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One dollar bill could be replaced by coins saving $4.4 billion over the next 30 years

US Congress is kicking around the idea of replacing the dollar bill with dollar coins, as federal auditors have determined that the move could save taxpayers roughly $4.4 billion over the next 30 years.

Experts say that while it would be expensive to replace machines, the fact that coins can stay in circulation for up to 30 years, while paper bills only have 4 to 5 year lifespans, outweigh the initial costs.

“We’ve never bitten the bullet to remove the $1 bill as every other Western economy has done,” said former director of the U.S. Mint Philip Diehl said.

“If you did, it would have the same success the Canadians have had.”

Supporters of the idea frequently point our northern neighbor as an example of switchover than went well. Canada introduced its now popular $1 piece, affectionately nicknamed the “Loonie”, and found it so popular that the country also went to a $2 coin called the “Toonie”.

“I don’t know anyone who would go back to the $1 and $2 bills,” Rep. Bill Huizenga of Michigan said at a House subcommittee exploring ways to change how money is produced in this country.

Meanwhile, vending machine operators have long championed the use of $1 coins because they don’t jam the machines, cutting down on repair costs and lost sales.

Still, at a time when cost-cutting measures seem to be something of a necessity, few Americans seem to be behind the idea of replacing lightweight paper bills with heavier coins.

US Congress is kicking around the idea of replacing the dollar bill with dollar coins 350x147 photo

US Congress is kicking around the idea of replacing the dollar bill with dollar coins

In the past five years, the U.S. Mint has produced 2.4 billion Presidential $1 coins, but most are stored by the Federal Reserve, and production was suspended about a year ago.

Strong opposition to the change has been seen in Congress as well. Rep. Lacy Clay of Missouri, another member of the subcommittee, said men don’t like carrying a bunch of coins around in their pocket or in their suits. And Rep. Carolyn Maloney of New York said that $1 coins have proved too hard to distinguish from quarters.

“If the people don’t want it and they don’t want to use it,why in the world are we even talking about changing it?,” she said.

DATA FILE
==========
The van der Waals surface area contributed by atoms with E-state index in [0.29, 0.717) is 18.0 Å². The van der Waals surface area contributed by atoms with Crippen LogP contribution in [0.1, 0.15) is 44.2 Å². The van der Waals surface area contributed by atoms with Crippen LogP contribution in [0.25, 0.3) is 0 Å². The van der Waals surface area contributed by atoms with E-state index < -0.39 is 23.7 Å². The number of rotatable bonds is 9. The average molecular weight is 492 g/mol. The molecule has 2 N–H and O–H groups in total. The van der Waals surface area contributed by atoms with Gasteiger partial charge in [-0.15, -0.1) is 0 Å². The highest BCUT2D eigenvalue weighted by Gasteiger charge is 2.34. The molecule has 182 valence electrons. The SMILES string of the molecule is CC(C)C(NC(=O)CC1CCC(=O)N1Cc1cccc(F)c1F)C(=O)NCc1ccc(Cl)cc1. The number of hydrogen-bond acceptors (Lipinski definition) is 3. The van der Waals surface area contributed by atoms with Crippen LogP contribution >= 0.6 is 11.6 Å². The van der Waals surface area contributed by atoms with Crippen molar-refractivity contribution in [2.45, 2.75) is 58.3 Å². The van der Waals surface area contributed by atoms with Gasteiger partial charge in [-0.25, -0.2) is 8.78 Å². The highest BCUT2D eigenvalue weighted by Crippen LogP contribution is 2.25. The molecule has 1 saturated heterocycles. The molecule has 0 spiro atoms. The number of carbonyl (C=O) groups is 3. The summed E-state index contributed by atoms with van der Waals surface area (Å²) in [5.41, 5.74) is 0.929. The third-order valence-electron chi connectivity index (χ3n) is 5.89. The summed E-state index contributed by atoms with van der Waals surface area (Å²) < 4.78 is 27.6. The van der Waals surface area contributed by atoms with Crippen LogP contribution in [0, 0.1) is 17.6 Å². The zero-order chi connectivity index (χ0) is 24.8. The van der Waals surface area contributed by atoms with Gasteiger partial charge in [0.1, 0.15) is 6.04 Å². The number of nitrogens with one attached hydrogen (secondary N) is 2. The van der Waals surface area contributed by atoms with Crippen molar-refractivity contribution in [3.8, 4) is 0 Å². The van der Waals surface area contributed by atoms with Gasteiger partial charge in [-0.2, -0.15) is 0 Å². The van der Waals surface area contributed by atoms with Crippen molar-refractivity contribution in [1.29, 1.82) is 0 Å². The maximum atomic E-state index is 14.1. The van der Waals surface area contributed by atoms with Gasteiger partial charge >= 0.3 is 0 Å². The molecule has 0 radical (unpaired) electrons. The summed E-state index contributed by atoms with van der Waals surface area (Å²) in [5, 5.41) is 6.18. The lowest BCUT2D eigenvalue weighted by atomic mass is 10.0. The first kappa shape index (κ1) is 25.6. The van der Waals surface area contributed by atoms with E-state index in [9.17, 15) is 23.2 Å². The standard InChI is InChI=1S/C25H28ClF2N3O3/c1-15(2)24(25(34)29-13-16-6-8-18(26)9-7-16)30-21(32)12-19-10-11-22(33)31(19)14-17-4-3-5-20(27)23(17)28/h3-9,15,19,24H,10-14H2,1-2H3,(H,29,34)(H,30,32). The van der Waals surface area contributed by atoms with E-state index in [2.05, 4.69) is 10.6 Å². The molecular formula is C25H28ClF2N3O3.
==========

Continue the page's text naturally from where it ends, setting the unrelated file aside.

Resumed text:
But the Government Accountability Office’s Lorelai St. James say the benefits of the switchover are hard to argue against and that they would only come through if the dollar bill is completely eliminated and the public educated about the benefits of the switch.

“We continue to believe that replacing the note with a coin is likely to provide a financial benefit to the government,” she said.

It seems, however, that the more likely option is that production methods of existing coins will be changed. As it stands, it take more than 2 cents to make a penny and more than 11 cents to make a nickel, thanks to rising prices of copper and nickel.

The subcommittee also heard suggestions to replace these more expensive metals with a combination of steel, aluminum and zinc, which would cost considerably less. Rep. Steve Stivers of Ohio put that number at nearly $200 million a year.

Congress approved a similar measure nearly 50 years when they took precious silver out of dimes and quarters as well as cut down production of 50-cent coins by half.

The U.S. Mint is expected to present a report in mid-December that will detail the results of nearly 18 months of work exploring a variety of new metal compositions and evaluating test coins for attributes as hardness, resistance to wear, availability of raw materials and costs.

Richard Peterson, the Mint’s acting director, noted that “several promising alternatives” were found.